Renogy is a global supplier of solar panels, mostly in the US, but also abroad. Though many customers recognize Renogy for selling panels under 100W, the Company also sells 240W, 250W, and 300W Monocrystalline and Polycrystalline solar panels. The larger Renogy brand solar panels have been used in a variety of solar projects internationally. Perhaps the most notable project was in 2013 in NIshiki, Japan: a 2.18mW solar farm composed of Renogy 230W Polycrystalline Solar Panels. Renogy has also completed similar large-scale projects in Austria, Italy, and China.
Since 2010, the solar industry has been booming in Latin America. According to GTM Research, Mexico, South America, and Central America have shown the fastest solar growth over the past year. Chile is one of a number of countries hopping on the solar bandwagon. Solar, however, is not just a trend. It is a valuable resource that can supply electricity to remote regions, those that have been untouched by the power grid. It is also a great way to supply inexpensive electricity to poverty stricken regions. According to the CIFRA, Chile’s energy agency, 982mW of non- traditional energy resources (biomass, wind, solar) were introduced in 2014. The country will soon have 400mW of solar capacity, much of that capacity located in the country’s northern deserts.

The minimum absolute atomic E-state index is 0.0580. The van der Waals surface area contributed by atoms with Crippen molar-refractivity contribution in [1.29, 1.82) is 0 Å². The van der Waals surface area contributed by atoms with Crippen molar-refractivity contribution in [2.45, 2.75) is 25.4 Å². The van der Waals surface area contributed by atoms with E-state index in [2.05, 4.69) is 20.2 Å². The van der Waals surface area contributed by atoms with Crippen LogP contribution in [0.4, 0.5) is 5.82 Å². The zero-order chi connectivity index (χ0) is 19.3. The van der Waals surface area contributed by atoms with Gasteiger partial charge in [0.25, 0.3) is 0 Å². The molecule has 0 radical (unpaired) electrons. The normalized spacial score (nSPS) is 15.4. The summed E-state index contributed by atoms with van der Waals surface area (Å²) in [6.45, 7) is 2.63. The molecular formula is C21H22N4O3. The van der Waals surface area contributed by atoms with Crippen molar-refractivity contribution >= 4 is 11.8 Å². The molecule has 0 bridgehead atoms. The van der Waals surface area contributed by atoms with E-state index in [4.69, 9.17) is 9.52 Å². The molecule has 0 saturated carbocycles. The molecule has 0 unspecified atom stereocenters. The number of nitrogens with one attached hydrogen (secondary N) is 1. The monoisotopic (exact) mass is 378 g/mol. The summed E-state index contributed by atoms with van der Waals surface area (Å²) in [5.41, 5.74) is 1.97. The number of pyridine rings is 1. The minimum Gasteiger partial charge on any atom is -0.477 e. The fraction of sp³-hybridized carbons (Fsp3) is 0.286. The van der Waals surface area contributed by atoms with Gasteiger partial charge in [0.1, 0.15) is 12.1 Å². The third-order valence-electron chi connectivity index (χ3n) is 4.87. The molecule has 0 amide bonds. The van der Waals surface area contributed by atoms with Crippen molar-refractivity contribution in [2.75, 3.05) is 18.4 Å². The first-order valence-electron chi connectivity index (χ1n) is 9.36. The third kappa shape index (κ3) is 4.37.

The northern regions of Chile are ideal for solar installation. There are vast areas of flat open space and the weather is exceptionally sunny. The Atacama Desert, located in northern Chile, has been a recent favorite for solar installation. On average, the northern region experiences roughly 6.44 hours of pure sunlight everyday. In January, the region sees up to 10.44 hours of sunlight per day. Currently, a 698mW Project spanning 2,000 acres is being constructed in the Atacama Desert. This large-scale project is expected to supply power to thousands of homes and businesses in the region.
The current solar boom in Latin America is not expected to slow down anytime soon. Those countries that have dry, sunny regions can benefit most from the use of solar panels. As the rise in demand for inexpensive electricity increases, it is likewise expected that the demand for solar panels will increase as well. Chile, like many other countries, has been partially subsidizing solar projects. Private investors are also playing their hand in the solar sphere, taking advantage of lower product costs.
While Renogy does not have any large-scale projects in South America, it has sold several panels to businesses and homeowners. Over time, the company hopes to establish a greater presence in Latin America, especially in countries like Chile that are willing to take the plunge into renewable energy resources.